Impasse by Royce Scott Buckingham

Book Synopsis

A man is left to die in Alaska while on an “adventure vacation” and must somehow survive to get his revenge on those who betrayed him.

Forty and facing a mid-life crisis, Stu Stark has lost his mojo. He simply gave up after being fired from his prestigious job as a prosecuting attorney for losing the biggest case of his career. So when Stu’s best friend gifts him a one-week trip into the Alaskan wilderness to rediscover his manhood, Stu thinks it just might do him some good. But after a horrible week, Stu is crushed when he realizes that no one is coming back for him. Dying, Stu is found by a grizzled old hunter who informs that winter has set in, and they’re not going anywhere for a while.

So begins Stu’s training to become the man he never was…and to get revenge on those who betrayed him. This adult debut by the internationally bestselling YA author is a modern day take on The Count of Monte Cristo.

My Thoughts

Impasse by Royce Scott Buckingham is a fast paced and enjoyable, modern day version of The Count of Monte Cristo. Though it does lack the long term planning that went into Count of Monte Cristo (Impasse took place over the course of six months), it was still an exciting read. It makes me wonder how soft I have become sitting behind a desk all day and wonder what would happen if I was forced to survive in the wilderness with nothing.

I love a good revenge tale and the only real negative thing I have to say was how quickly (and neatly) things came together in the end. I would have enjoyed reading another 50 pages or so about what happened in the aftermath. That being said, I really enjoyed this book.

Blue Labyrinth by Douglas Preston and Lincoln Child

Blue Labyrinth

Authors: Douglas Preston and Lincoln Child

Publisher: Grand Central Publishing

Publication Date: November 11, 2014

Source: NetGalley

Book Description (from Goodreads):

Special Agent Pendergast-one of the most original, compelling characters in all of contemporary fiction-returns in Preston and Child’s new exhilarating novel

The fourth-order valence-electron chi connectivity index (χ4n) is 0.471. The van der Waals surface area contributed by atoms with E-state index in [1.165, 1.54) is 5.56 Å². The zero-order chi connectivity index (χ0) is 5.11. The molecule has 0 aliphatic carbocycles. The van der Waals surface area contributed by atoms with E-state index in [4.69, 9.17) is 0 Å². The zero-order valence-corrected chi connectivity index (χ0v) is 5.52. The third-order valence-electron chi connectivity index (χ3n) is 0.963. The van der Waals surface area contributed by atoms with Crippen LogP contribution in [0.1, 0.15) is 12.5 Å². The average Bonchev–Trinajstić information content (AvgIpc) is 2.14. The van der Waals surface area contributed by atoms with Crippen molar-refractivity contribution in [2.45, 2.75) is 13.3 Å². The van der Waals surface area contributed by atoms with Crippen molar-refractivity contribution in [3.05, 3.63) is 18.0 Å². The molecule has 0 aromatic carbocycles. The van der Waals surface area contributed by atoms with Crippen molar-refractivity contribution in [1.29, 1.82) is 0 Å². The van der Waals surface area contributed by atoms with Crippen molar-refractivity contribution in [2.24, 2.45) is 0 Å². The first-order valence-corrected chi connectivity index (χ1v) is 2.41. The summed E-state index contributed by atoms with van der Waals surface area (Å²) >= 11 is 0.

A long-buried family secret has come back to haunt Special Agent Aloysius Pendergast.
It begins with murder. One of Pendergast’s most implacable, most feared enemies is found on his doorstep, dead. Pendergast has no idea who is responsible for the killing, or why the body was brought to his home. The mystery has all the hallmarks of the perfect crime, save for an enigmatic clue: a piece of turquoise lodged in the stomach of the deceased.
The gem leads Pendergast to an abandoned mine on the shore of California’s Salton Sea, which in turn propels him on a journey of discovery deep into his own family’s sinister past. But Pendergast learns there is more at work than a ghastly episode of family history: he is being stalked by a subtle killer bent on vengeance over an ancient transgression. And he soon becomes caught in a wickedly clever plot, which leaves him stricken in mind and body, and propels him toward a reckoning beyond anything he could ever have imagined…

In a single word, WOW.  I have been reading the Pendergast series for several years now and eagerly await each installment.  I must admit the last few, (Cold Vengeance and Two Graves) while good, just didn’t engross me like Brimstone and the rest of the Diogenes trilogy.  Things picked up with White Fire, but Blue Labyrinth…. well, it was the Pendergast book I had been waiting for.

We get to see some familiar faces, Vincent D’Agosta, Margo Green, and my favorite, Pendergast’s ward, Constance Greene.  One of the best things about this book is that Constance is front and center in the action.

We get to see Pendergast in a new light, he is completely outwitted, and for the first time he has encountered a problem that he is unable to solve solely by himself.  Seeing Pendergast vulnerable made me realize that while his skills are formidable, he is still only human. Sometimes we need to see our heroes brought low before we can truly appreciate them.

There is a lot of Pendergast history spread throughout this book, particularly about a long buried family secret.  With each book we get snippets of what his family was like and Pendergast’s history is just as odd and mysterious as he is.